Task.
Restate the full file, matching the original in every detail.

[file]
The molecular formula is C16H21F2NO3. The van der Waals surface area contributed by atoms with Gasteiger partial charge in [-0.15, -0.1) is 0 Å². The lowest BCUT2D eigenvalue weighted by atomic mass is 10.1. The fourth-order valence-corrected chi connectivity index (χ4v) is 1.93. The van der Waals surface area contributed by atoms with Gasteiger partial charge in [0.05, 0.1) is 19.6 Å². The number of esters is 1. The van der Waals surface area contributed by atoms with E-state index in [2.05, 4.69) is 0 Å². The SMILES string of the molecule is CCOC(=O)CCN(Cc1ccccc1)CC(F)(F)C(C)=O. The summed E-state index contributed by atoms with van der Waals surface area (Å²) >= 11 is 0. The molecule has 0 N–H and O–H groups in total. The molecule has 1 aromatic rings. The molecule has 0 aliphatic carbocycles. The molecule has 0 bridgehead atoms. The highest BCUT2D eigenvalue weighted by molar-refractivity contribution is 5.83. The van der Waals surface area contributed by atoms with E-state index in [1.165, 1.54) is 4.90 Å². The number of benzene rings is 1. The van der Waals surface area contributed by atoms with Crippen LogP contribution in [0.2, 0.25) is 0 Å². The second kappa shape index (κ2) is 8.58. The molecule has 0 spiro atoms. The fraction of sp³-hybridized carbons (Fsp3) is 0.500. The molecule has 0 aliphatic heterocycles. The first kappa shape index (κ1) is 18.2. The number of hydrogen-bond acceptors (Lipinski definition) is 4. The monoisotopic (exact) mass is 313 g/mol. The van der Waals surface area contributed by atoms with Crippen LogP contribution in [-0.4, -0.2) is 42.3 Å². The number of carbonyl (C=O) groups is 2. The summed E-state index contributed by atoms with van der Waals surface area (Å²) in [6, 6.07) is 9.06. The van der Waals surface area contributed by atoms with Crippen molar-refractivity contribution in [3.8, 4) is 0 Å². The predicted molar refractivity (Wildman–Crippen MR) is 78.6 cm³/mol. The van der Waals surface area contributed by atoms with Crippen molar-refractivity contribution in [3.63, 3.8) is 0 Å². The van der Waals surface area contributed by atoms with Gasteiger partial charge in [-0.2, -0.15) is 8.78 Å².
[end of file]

The molecular formula is C16H21F2NO3. The van der Waals surface area contributed by atoms with Gasteiger partial charge in [-0.15, -0.1) is 0 Å². The lowest BCUT2D eigenvalue weighted by atomic mass is 10.1. The fourth-order valence-corrected chi connectivity index (χ4v) is 1.93. The van der Waals surface area contributed by atoms with Gasteiger partial charge in [0.05, 0.1) is 19.6 Å². The number of esters is 1. The van der Waals surface area contributed by atoms with E-state index in [2.05, 4.69) is 0 Å². The SMILES string of the molecule is CCOC(=O)CCN(Cc1ccccc1)CC(F)(F)C(C)=O. The summed E-state index contributed by atoms with van der Waals surface area (Å²) >= 11 is 0. The molecule has 0 N–H and O–H groups in total. The molecule has 1 aromatic rings. The molecule has 0 aliphatic carbocycles. The molecule has 0 bridgehead atoms. The highest BCUT2D eigenvalue weighted by molar-refractivity contribution is 5.83. The van der Waals surface area contributed by atoms with E-state index in [1.165, 1.54) is 4.90 Å². The number of benzene rings is 1. The van der Waals surface area contributed by atoms with Crippen LogP contribution in [0.2, 0.25) is 0 Å². The second kappa shape index (κ2) is 8.58. The molecule has 0 spiro atoms. The fraction of sp³-hybridized carbons (Fsp3) is 0.500. The molecule has 0 aliphatic heterocycles. The first kappa shape index (κ1) is 18.2. The number of hydrogen-bond acceptors (Lipinski definition) is 4. The monoisotopic (exact) mass is 313 g/mol. The van der Waals surface area contributed by atoms with Crippen LogP contribution in [-0.4, -0.2) is 42.3 Å². The number of carbonyl (C=O) groups is 2. The summed E-state index contributed by atoms with van der Waals surface area (Å²) in [6, 6.07) is 9.06. The van der Waals surface area contributed by atoms with Crippen molar-refractivity contribution in [3.8, 4) is 0 Å². The predicted molar refractivity (Wildman–Crippen MR) is 78.6 cm³/mol. The van der Waals surface area contributed by atoms with Crippen molar-refractivity contribution in [3.63, 3.8) is 0 Å². The van der Waals surface area contributed by atoms with Gasteiger partial charge in [-0.2, -0.15) is 8.78 Å².